Introduction to the Glories of Product Pricing

How to set pricesRepeat after me: I love pricing! Yes it’s true. If you don’t already, you should fall in love with pricing because pricing is one of the great art+science of business. Get pricing right and you can work all kinds of magic in your business.

Most startups pick a price out of a hat without a strategy or process. It’s not surprising since pricing is a relatively esoteric area even in the mainstream of marketing. The pricing literature tends to be dense and academic. Worse the advance techniques call of the expertise of PhD statisticians.

But don’t lose hope. As an entrepreneur you can become good at pricing — at least a whole lot better than throwing darts at the wall.

My goal here is to break it down into some more simple terms, and more importantly a framework with some tools you can apply to figure out your pricing. Other posts will go into depth.

There are several different pricing strategies, but they can be broadly grouped into two:

  • Value- Based – You price based on how the customer values your product or service.
  • Cost-Plus – You price based on a markup on your costs.

Not surprisingly value-based pricing will generate more profits and if done correctly, drive more market share. But, it’s more difficult to do well. Even when we you are doing value-based pricing, you of course have to take costs into consideration, since selling products for less than it costs to produce them is not ideal. (Don’t start getting confused with freemiums, etc. We’ll tackle those soon enough.)

The Steps to Pricing

There are 7 core steps to pricing a product:

1. Segmentation – To maximize market share, revenue and profitability you have to segment your market into sub-segments based on how much they value your product.

2. Value Analysis – In order to price properly, you need to have a deep understanding of how customers will value your product including reference prices and either a low-price or premium strategy.

3. Defining Price Fences & Editions – Most products benefit from having different prices based on segments, but in order to that you have to create “fences” that move each segment into the right product at the right price. With technical products this is usually done through features, but there are other mechanisms.

4. Defining Price Metrics – Price metrics answer the price per x question. In technology products you could price per user, CPU, GB, etc.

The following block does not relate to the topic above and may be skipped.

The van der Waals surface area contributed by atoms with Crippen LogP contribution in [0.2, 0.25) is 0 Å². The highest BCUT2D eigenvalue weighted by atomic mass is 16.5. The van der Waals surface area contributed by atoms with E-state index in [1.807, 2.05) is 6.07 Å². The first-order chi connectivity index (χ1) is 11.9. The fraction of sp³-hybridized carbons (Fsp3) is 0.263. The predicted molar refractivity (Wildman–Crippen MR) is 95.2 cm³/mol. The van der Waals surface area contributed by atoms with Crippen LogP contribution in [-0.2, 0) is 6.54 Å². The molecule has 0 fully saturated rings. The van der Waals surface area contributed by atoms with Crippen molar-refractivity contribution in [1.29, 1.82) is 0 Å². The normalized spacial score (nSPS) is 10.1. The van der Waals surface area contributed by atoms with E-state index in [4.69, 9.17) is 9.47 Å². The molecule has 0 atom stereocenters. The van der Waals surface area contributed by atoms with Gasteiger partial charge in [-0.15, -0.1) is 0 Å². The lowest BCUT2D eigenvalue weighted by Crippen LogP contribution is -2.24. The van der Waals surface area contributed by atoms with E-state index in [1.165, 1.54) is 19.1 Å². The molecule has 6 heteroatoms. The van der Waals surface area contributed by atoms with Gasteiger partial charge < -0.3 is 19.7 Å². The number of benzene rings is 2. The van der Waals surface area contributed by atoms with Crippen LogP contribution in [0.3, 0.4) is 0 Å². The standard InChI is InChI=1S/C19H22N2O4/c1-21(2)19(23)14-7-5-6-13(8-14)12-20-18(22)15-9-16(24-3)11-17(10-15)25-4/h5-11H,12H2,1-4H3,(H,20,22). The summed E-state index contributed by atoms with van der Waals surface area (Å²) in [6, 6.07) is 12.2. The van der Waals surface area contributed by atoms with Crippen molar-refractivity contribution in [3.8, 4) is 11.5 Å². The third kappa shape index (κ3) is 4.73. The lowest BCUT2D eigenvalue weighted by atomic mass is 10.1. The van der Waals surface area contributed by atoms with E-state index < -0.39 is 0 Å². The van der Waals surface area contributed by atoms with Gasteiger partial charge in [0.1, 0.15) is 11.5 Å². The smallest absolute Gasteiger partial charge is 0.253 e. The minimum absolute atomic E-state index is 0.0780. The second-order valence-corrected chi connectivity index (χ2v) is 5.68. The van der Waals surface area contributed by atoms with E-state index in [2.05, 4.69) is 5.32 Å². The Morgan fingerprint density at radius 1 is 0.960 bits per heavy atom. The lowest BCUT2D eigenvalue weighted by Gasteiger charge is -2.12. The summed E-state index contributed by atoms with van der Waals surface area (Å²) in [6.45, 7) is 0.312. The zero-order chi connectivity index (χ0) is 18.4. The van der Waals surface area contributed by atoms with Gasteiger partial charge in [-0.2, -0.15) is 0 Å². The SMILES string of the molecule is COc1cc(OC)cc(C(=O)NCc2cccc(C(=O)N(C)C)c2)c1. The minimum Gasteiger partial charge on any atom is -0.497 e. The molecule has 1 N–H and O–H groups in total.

5. Defining Price Levels – When you put your analysis of value together with your price metrics and your editions you get your price points.

6. Checking On Costs – This approach is about pricing based on how your customer values the product, but as you go through the exercise, it’s important to also go back and double check against costs. Even if you’re selling software as a service which has low marginal costs for additional usage, you need to account for the cost of customer acquisition and support.

7. Everything Else – On top of the five core steps, there is generally a bunch of other detailed work such as discount curves for volume, regional pricing differences, pricing policies (e.g. how much room a sales rep has to negotiate), sales and market tools, etc.

So that’s a quick outline. I know it’s not a lot to work with (I’m rushing this post out, because I have a goal to have one post in every category), but I plan to write more diving into these different topics and giving a bunch of real world examples.

For more books on the topic, I’d suggest starting with: The Strategy and Tactics of Pricing: A Guide to Growing More Profitably by Thomas Nagle and John Hogan. Most of the credit for the framework above goes to them.

Comments

  • Sal-magnone

    Nobody wants to do pricing (well almost) – such a “black art”. Yet so many companies make it or break it on pricing and really on offer management in general. I know a friend who is in the pricing practice at McKinsey. He had some choices on where to specialized (he started in McKinsey) an went for pricing because nobody else wanted it. he figured he’d have a valuable skill few were in possession of. He was right, sort of. People are rarely knocking down his door but he has been steadily busy for years. 

    So, one more thing to add- Value Analysis often means studying your target audience’s buying strategies. Many products & services are purchased in tandem with other products & services . The pricing and quantity of typical buys of those additional items can be considered in completing a value proposition for the target audience. You’d think that such considerations would filter in to your competitor’s prices but that supposes that your product is not differentiated in capability (it’s just a widget), and that your competition is correctly priced to control the space to begin with. In many cases such a study exposes an opportunity for differentiation (especially in services) or for a partnership. It may also expose a gap in the current menu of offerings in the space as well.

  • William Bratches

    Nobody pays enough attention to pricing. Value analysis is the most effective way to get an accurate price, but it’s utilized so infrequently that a ton of revenue is left on the table. I actually work for a startup that does value-based pricing analytics – check us out at http://www.priceintelligently.com.

    - William